Despite the passing of nearly six years, I still find myself in agreement with Jeff Atwood:
…at least in principle, there should be very little difference between my actions and another community moderator's actions.
And I think the visual indicators should echo this sentiment.
Stack Overflow has grown a lot in the intervening years, and hired a lot more employees, but ultimately their function and circumstances have changed very little. The employees who are most active on Meta sites generally hold the title of "Community Manager", and their job is—at least in part—to act as liaisons, representatives, and advocates for the community. Because these are community-run websites, powered almost exclusively by the efforts of decentralized masses, the most crucial job of these employees is to maintain order and keep things running smoothly with regard to this larger community.
I don't think the example you cite is one where the difference matters, and I don't imagine very many other circumstances where it might matter, either.
They might be getting their paycheck from Stack Overflow, but ultimately, the continued presence of that paycheck depends on active, engaged users who make this site what it is. Employees should be treated with the same respect and the same critical eye as moderators.
Frankly, in this specific case, animuson's comment reads more like an attempt to throw his weight around to me, and it kind of puts a bad taste in my mouth. Although when read in context, it's a bit easier to understand where he's coming from, since Alf's previous comment demanding that he step down wasn't exactly respectful or constructive. Still, I think this is an example of the kind of animosity that would be perpetuated by making a more visible distinction between moderators and employees. The employees are still at the service of the community; after all, they aren't paying us to be here.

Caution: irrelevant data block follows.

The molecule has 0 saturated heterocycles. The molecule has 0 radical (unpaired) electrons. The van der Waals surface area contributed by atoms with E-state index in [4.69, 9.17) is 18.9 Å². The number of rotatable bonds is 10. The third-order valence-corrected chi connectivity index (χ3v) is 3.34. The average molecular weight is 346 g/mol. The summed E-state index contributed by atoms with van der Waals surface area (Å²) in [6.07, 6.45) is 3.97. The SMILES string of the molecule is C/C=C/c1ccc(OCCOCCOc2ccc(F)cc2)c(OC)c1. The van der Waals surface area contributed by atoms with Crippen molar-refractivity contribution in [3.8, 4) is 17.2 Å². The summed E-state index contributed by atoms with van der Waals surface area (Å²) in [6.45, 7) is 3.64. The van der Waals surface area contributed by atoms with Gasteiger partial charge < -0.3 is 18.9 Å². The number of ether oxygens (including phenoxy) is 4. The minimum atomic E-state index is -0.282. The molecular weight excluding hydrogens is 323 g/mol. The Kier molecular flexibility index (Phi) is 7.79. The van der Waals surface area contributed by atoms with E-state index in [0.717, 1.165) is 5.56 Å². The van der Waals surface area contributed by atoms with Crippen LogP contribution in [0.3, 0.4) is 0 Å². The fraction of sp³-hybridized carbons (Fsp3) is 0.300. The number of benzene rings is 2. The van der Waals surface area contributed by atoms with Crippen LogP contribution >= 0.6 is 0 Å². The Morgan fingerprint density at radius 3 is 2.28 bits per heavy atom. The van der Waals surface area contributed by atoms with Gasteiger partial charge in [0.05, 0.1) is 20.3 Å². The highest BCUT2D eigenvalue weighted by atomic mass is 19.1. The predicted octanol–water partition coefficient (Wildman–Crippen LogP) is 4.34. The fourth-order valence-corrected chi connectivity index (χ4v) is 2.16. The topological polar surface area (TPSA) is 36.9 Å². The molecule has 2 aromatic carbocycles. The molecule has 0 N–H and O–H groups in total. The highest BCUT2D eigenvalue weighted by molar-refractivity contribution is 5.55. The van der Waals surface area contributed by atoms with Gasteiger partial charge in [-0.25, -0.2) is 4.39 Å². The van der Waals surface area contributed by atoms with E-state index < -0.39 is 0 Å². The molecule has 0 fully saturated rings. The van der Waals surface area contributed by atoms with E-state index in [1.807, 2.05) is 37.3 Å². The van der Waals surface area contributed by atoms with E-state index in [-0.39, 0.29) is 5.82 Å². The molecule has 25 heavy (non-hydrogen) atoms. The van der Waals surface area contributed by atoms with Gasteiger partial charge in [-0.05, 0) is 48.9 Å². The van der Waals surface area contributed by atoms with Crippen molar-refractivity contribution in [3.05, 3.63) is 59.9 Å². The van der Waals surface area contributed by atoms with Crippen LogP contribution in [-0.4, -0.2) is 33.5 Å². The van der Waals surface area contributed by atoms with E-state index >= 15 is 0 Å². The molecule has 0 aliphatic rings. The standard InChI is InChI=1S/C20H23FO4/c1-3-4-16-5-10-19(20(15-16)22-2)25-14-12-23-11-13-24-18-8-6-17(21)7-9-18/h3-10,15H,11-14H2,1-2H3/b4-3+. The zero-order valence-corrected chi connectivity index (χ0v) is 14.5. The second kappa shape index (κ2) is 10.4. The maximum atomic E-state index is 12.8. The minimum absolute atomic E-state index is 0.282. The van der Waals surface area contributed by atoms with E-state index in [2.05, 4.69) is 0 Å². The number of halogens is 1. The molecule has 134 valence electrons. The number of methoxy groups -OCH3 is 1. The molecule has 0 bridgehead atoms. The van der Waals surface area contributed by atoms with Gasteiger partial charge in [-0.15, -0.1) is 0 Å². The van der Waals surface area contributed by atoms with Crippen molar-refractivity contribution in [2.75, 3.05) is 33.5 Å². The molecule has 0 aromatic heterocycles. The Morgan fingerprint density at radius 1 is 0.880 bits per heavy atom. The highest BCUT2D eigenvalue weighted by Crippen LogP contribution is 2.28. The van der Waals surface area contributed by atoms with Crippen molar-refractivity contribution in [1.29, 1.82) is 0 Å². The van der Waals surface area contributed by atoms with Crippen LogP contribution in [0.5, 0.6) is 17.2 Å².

Differential badging would also make it hard for employees to have or offer unofficial opinions, participating just like any other member of the community would. They usually have some pretty good ideas, and they do get paid to sit around and think about this stuff, so it's good to get their input. On the other hand, I think it would be very bad if everything they posted had an "OFFICIAL EMPLOYEE STAMP OF APPROVAL" sign on it, because then people would turn their brains off and fail to critically analyze whether their proposal was actually the best thing for the site—or worse, be afraid to disagree.
If the circumstance arises where an official pronouncement needs to be made, then they can indicate that explicitly and textually. Such circumstances are and should continue to be rare.